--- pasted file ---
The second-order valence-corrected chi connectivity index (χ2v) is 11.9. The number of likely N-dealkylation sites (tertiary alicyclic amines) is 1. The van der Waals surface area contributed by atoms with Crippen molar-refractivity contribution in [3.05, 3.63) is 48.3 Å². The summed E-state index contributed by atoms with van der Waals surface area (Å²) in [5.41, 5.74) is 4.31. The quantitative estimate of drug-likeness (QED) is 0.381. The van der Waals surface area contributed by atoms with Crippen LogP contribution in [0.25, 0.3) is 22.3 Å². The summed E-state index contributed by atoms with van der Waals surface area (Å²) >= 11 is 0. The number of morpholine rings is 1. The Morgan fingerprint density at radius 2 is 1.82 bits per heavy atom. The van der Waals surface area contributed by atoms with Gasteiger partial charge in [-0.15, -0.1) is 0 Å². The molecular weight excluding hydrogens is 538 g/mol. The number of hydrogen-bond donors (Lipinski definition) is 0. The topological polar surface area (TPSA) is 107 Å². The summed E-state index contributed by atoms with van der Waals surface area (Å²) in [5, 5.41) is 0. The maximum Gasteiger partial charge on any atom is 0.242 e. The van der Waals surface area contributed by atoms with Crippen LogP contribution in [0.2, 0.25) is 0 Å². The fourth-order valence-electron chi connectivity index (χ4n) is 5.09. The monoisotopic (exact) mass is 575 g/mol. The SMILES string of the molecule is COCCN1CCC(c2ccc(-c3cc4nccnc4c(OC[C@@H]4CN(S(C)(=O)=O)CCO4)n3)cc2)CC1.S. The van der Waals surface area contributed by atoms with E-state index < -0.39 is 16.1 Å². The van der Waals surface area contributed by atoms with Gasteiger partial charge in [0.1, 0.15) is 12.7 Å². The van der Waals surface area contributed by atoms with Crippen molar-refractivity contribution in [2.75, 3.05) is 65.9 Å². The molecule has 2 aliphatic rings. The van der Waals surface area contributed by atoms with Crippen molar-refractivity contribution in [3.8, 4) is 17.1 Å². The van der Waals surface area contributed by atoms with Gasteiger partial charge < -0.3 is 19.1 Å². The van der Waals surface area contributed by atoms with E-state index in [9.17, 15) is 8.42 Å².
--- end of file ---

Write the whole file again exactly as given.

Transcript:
The second-order valence-corrected chi connectivity index (χ2v) is 11.9. The number of likely N-dealkylation sites (tertiary alicyclic amines) is 1. The van der Waals surface area contributed by atoms with Crippen molar-refractivity contribution in [3.05, 3.63) is 48.3 Å². The summed E-state index contributed by atoms with van der Waals surface area (Å²) in [5.41, 5.74) is 4.31. The quantitative estimate of drug-likeness (QED) is 0.381. The van der Waals surface area contributed by atoms with Crippen LogP contribution in [0.25, 0.3) is 22.3 Å². The summed E-state index contributed by atoms with van der Waals surface area (Å²) >= 11 is 0. The number of morpholine rings is 1. The Morgan fingerprint density at radius 2 is 1.82 bits per heavy atom. The van der Waals surface area contributed by atoms with Gasteiger partial charge in [-0.15, -0.1) is 0 Å². The molecular weight excluding hydrogens is 538 g/mol. The number of hydrogen-bond donors (Lipinski definition) is 0. The topological polar surface area (TPSA) is 107 Å². The summed E-state index contributed by atoms with van der Waals surface area (Å²) in [5, 5.41) is 0. The maximum Gasteiger partial charge on any atom is 0.242 e. The van der Waals surface area contributed by atoms with Crippen LogP contribution in [0.2, 0.25) is 0 Å². The fourth-order valence-electron chi connectivity index (χ4n) is 5.09. The monoisotopic (exact) mass is 575 g/mol. The SMILES string of the molecule is COCCN1CCC(c2ccc(-c3cc4nccnc4c(OC[C@@H]4CN(S(C)(=O)=O)CCO4)n3)cc2)CC1.S. The van der Waals surface area contributed by atoms with E-state index < -0.39 is 16.1 Å². The van der Waals surface area contributed by atoms with Gasteiger partial charge in [0.1, 0.15) is 12.7 Å². The van der Waals surface area contributed by atoms with Crippen molar-refractivity contribution in [2.75, 3.05) is 65.9 Å². The molecule has 2 aliphatic rings. The van der Waals surface area contributed by atoms with Crippen molar-refractivity contribution in [3.8, 4) is 17.1 Å². The van der Waals surface area contributed by atoms with Gasteiger partial charge < -0.3 is 19.1 Å². The van der Waals surface area contributed by atoms with E-state index in [9.17, 15) is 8.42 Å².